came under law enforcement scrutiny in April after a Times report about his handling of Davis' money. The heiress has spent at least $2.65 million in recent years building a home in Beverly Hills near the Kabbalah Centre despite suffering from what relatives describe as dementia.
Larkin sold her a lot he owned as a site for the home in 2009 for what real estate filings indicate was a $300,000 profit.
According to the story, a probate judge will soon review Larkin's management of Davis' family trust fund, which pays Larkin and another trustee $100,000 a year for investment oversight. Reportedly, Larkin consented to the making of millions of dollars in loans from the trust for the purchase of the Beverly Hills lot and construction of the Davis house “without disclosing to the probate court, which oversees the trust fund, that he had a personal stake in the project as the seller.” The story further says that Larkin’s lawyer declined to comment on the expanded federal focus “but insisted Larkin had done nothing wrong.”
In what I would place in the “You’ve got to be kidding me” category of developments involving high-profile charity litigation, a story carried in both the Philadelphia Inquirer and The New York Times reports that a group opposing the now completed relocation of the Barnes Foundation from a Philadelphia suburb to a downtown museum has petitioned a Pennsylvania court to reopen the case allowing the relocation. The basis for the petition is explained as follows by the NY Times:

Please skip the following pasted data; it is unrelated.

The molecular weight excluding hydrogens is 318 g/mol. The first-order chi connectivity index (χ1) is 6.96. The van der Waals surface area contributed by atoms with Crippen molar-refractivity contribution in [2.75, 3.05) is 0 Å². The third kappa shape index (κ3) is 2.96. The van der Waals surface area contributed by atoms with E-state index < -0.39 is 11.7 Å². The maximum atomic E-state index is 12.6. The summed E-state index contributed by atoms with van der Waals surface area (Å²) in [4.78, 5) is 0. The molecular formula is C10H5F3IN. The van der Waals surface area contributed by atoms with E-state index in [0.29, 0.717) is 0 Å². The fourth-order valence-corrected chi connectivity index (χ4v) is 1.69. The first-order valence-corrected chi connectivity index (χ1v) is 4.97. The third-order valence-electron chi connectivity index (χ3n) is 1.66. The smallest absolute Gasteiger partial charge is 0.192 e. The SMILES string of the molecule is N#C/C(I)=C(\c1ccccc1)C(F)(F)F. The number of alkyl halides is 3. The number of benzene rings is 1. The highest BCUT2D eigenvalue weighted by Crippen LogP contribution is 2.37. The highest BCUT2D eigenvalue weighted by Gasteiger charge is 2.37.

The 2004 ruling by Stanley R. Ott of the Montgomery County Orphans' Court permitted the foundation, which had struggled financially, to go against the wishes of Albert C. Barnes, who built the collection and stipulated that no picture in it could be lent, sold or moved from the walls of the galleries that he built for it in Merion, Pa. Judge Ott said at the time that he considered the move "the only viable alternative" to save the Barnes from bankruptcy, but opponents argued that the foundation's troubles had been overstated.